JIM’S POOL CARE MOBILE POOL SHOPS Join our team and Australia’s largest franchise system to build a business that suits your goals and lifestyle. Owning a Jim’s mobile pool shop means you can earn money from multiple streams. You charge for your time and charge for the lucrative pool items such as chemicals, pool equipment and pool accessories. This means your income is not limited by how many hours you can work and gives you
business franchise australia and new zealand AUSTRALIA AND NEW ZEALAND
then integration with Xero or Myob. FCF have worked tirelessly to create a system that means more time in the field completing jobs and less time quoting and following up with clients due to the automation.
A-Z Listings are a great way to promote your business, giving you a presence within our publication and also the Business Franchise website.
94 Business Franchise Australia and New Zealand
Contact Us today! Steven Stone 0418 620 680 firstname.lastname@example.org www.flipout.net.au/join-the-flip-out-squad
• No vans or trucks • High passive income What It takes to succeed: • High energy individuals who enjoy a fast paced environment • A passion to build a successful business • No previous experience in freight & logistics is required Locations currently available: • Newcastle,NSW • Perth.WA • Adelaide,SA • Brisbane,QLD
• Wolloongong.NSW • Melbourne.VIC • Sydney,NSW • Hobart,TAS • Geelong,VIC For more information, visit http://inxpressfranchises.com/ Contact our franchise development team on 1300 097 857 or email@example.com.
scope to grow the business to a level that suits you. Another great bonus is our FLAT franchise fee. Yes, our fee is a flat franchise fee system so you can work hard and earn as much as you like and pay the same at fee with all training and ongoing support included. If you are ready for a change then you need to put us on your list. We have selected opportunities around Australia so give us a call and come for a ride along. For more information ph: 131546 or visit www.jimspoolcare.com.au
For more information call 03 9787 8077 (or +61 3 9787 8077 from outside of Australia) and speak to one of our Sales Executives or go to www.businessfranchiseaustralia.com.au or www.businessfranchisenz.co.nz
JUST CUTS™ australia Join the largest, most successful hairdressing network in the Southern Hemisphere, servicing over 100,000 clients each week! Just Cuts™ offers a fixed franchising fee, with flexible finance options and ongoing business and marketing coaching, guidance and support. Did you know that most Just Cuts™ Franchise Owners are not hairdressers and just over half own more than one salon? Why? Because our proven systems, support and training allows your Stylists to easily run the business for you.
JUST CUTS™ new zealand At Just Cuts you don’t need to be a hairdresser to become a Franchise Owner, in fact most Just Cuts Franchise Owners are not hairdressers. How? Our systems, processes, support model and training opportunities empower your Stylists to think like an Owner and easily run the salon for you. Becoming a Just Cuts Owner in New Zealand means you belong to the largest and most loved hairdressing franchise in the Southern Hemisphere. You’ll join 24 salons in New Zealand and 201 in Australia providing style cuts for over 100,000 clients per week! Our dedicated Academy Team will guide and support you throughout the whole process of opening your salon, including training, business and management advice, a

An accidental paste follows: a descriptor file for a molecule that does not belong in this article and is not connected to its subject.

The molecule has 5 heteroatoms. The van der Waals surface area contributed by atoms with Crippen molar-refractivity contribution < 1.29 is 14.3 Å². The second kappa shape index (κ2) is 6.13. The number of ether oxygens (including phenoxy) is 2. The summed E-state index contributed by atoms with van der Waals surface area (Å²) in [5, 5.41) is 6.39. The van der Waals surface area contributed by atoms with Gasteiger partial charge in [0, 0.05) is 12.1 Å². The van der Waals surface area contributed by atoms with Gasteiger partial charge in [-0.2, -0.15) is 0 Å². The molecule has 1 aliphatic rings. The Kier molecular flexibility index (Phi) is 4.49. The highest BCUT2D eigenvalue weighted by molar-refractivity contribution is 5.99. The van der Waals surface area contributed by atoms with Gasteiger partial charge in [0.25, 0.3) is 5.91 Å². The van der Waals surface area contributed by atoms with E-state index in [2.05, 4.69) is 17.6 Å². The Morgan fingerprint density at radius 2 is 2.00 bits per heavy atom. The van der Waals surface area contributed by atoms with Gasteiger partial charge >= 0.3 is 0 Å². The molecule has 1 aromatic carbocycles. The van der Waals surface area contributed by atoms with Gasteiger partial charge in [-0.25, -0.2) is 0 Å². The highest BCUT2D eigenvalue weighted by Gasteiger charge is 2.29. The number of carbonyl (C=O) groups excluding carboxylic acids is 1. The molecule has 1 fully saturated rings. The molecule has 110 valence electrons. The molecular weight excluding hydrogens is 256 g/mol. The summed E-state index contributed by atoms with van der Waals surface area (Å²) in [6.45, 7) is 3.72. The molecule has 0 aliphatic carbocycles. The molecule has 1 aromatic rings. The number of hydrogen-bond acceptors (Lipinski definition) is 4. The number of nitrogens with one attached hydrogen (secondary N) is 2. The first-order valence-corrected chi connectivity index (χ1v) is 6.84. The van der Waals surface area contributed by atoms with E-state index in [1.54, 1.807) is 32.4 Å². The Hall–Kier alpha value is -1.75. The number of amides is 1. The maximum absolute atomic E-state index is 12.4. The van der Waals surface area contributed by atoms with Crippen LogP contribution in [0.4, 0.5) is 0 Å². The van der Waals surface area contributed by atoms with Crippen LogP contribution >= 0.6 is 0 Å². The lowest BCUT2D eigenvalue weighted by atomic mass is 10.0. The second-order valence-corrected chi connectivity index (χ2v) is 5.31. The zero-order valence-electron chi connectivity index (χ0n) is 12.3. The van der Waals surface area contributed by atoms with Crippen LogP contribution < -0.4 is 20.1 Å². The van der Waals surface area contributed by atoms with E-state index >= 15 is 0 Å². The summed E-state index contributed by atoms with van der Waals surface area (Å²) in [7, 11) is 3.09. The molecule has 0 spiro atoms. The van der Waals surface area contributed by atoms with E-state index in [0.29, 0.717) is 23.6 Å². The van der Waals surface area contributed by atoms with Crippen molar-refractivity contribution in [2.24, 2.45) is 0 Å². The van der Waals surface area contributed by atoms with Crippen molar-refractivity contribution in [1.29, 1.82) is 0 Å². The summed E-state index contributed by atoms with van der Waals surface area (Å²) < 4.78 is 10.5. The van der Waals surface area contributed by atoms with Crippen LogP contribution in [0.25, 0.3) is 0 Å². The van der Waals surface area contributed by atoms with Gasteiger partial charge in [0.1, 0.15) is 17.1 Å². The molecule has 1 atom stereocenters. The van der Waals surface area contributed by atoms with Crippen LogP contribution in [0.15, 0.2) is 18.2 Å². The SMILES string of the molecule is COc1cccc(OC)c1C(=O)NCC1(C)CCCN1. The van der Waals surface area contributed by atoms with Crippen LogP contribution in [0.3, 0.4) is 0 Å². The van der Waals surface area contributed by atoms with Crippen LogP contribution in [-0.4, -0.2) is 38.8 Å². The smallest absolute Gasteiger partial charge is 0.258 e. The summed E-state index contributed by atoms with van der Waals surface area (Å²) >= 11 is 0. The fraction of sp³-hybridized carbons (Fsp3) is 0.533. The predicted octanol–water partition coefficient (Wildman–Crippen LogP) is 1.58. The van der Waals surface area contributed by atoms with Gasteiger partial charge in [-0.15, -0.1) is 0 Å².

La Porchetta La Porchetta are the market leaders in cooking quality, Italian food with fresh ingredients. The first La Porchetta Restaurant opened in 1985, in Melbourne’s inner city Italian hub. It soon became renowned as a special place to experience delicious food, love, and, a passion for life.
LISTEN TO YOUR BODY (LTYB) In fitness, one size doesn’t fit all. LTYB sessions are individually programmed to drive 90%+ retention rates across all studios and build a strong local fitness community. Established in 2004, LTYB has proven progressive systems, high level franchisee support and strong goals of member results and Franchisee Profitability. LTYB look for motivated people who have a passion to make a difference to member’s lives. To be successful in the fitness industry, you need to walk the talk and continue to grow as a business leader and fitness leader.
Lock & Roll If you’re bit of a DIYer and a practical, hands-on person with an engaging, happy personality, then a Lock & Roll franchise could be worth considering. Lock & Roll is a specialist window and door repair, maintenance & upgrade service for domestic and commercial property owners and managers. We are looking for dedicated and customer focused people to become Lock & Roll
Just Cuts™ are also excited to announce our kiosk option! With only 49 sites available Australia wide, you can buy yourself a new lifestyle from just $80,000! Just Cuts™ Franchisees also have exclusive access to our professional retail range made in Europe; JUSTICE Professional™. Style your work and life your way with Just Cuts. Contact: Zenardia Anderberg 0488 600 036 or 1800 334 498 Email: firstname.lastname@example.org Website: justcuts.com/franchising LinkedIn: Just Cuts™ Franchising
comprehensive Operations Manual and a bespoke Grand Opening marketing campaign. And that’s just the start! As a Just Cuts Franchise Owner in New Zealand you’re joining a group of talented Franchise Owners locally in New Zealand and across to Australia whose spirit and enthusiasm is infectious. You’ll have regular opportunities to network online and in person at Owners events in New Zealand so you’re never alone! So, what are you waiting for? Get in touch today! Contact: Zenardia Anderberg 0488 600 036 or 0800 100 114 (toll free) Email: email@example.com Website: justcuts.co.nz/franchising LinkedIn: Just Cuts™ Franchising